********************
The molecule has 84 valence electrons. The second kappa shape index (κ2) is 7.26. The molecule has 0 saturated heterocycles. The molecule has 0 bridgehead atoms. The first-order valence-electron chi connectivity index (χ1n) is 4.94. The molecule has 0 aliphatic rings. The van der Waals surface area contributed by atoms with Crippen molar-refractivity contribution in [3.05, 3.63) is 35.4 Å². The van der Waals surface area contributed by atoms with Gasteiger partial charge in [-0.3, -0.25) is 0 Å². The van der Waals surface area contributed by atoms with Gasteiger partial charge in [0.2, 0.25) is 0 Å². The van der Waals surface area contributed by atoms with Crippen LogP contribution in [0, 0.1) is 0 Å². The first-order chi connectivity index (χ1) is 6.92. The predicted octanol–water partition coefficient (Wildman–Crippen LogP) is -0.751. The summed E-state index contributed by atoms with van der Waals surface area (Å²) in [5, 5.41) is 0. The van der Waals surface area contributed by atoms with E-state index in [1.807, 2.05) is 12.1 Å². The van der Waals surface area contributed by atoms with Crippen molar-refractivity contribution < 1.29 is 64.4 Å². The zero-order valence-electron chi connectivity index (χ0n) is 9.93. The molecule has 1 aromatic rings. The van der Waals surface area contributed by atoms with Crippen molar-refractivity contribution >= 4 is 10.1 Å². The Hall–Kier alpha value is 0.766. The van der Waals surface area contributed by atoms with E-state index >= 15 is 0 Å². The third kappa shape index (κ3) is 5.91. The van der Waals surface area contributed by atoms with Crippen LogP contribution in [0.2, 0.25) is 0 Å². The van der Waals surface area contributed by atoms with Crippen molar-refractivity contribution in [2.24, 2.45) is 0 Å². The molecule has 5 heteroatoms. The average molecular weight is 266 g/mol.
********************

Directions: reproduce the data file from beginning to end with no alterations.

The molecule has 84 valence electrons. The second kappa shape index (κ2) is 7.26. The molecule has 0 saturated heterocycles. The molecule has 0 bridgehead atoms. The first-order valence-electron chi connectivity index (χ1n) is 4.94. The molecule has 0 aliphatic rings. The van der Waals surface area contributed by atoms with Crippen molar-refractivity contribution in [3.05, 3.63) is 35.4 Å². The van der Waals surface area contributed by atoms with Gasteiger partial charge in [-0.3, -0.25) is 0 Å². The van der Waals surface area contributed by atoms with Gasteiger partial charge in [0.2, 0.25) is 0 Å². The van der Waals surface area contributed by atoms with Crippen LogP contribution in [0, 0.1) is 0 Å². The first-order chi connectivity index (χ1) is 6.92. The predicted octanol–water partition coefficient (Wildman–Crippen LogP) is -0.751. The summed E-state index contributed by atoms with van der Waals surface area (Å²) in [5, 5.41) is 0. The van der Waals surface area contributed by atoms with E-state index in [1.807, 2.05) is 12.1 Å². The van der Waals surface area contributed by atoms with Crippen molar-refractivity contribution < 1.29 is 64.4 Å². The zero-order valence-electron chi connectivity index (χ0n) is 9.93. The molecule has 1 aromatic rings. The van der Waals surface area contributed by atoms with Crippen molar-refractivity contribution >= 4 is 10.1 Å². The Hall–Kier alpha value is 0.766. The van der Waals surface area contributed by atoms with E-state index >= 15 is 0 Å². The third kappa shape index (κ3) is 5.91. The van der Waals surface area contributed by atoms with Crippen LogP contribution in [0.2, 0.25) is 0 Å². The van der Waals surface area contributed by atoms with Crippen molar-refractivity contribution in [2.24, 2.45) is 0 Å². The molecule has 5 heteroatoms. The average molecular weight is 266 g/mol.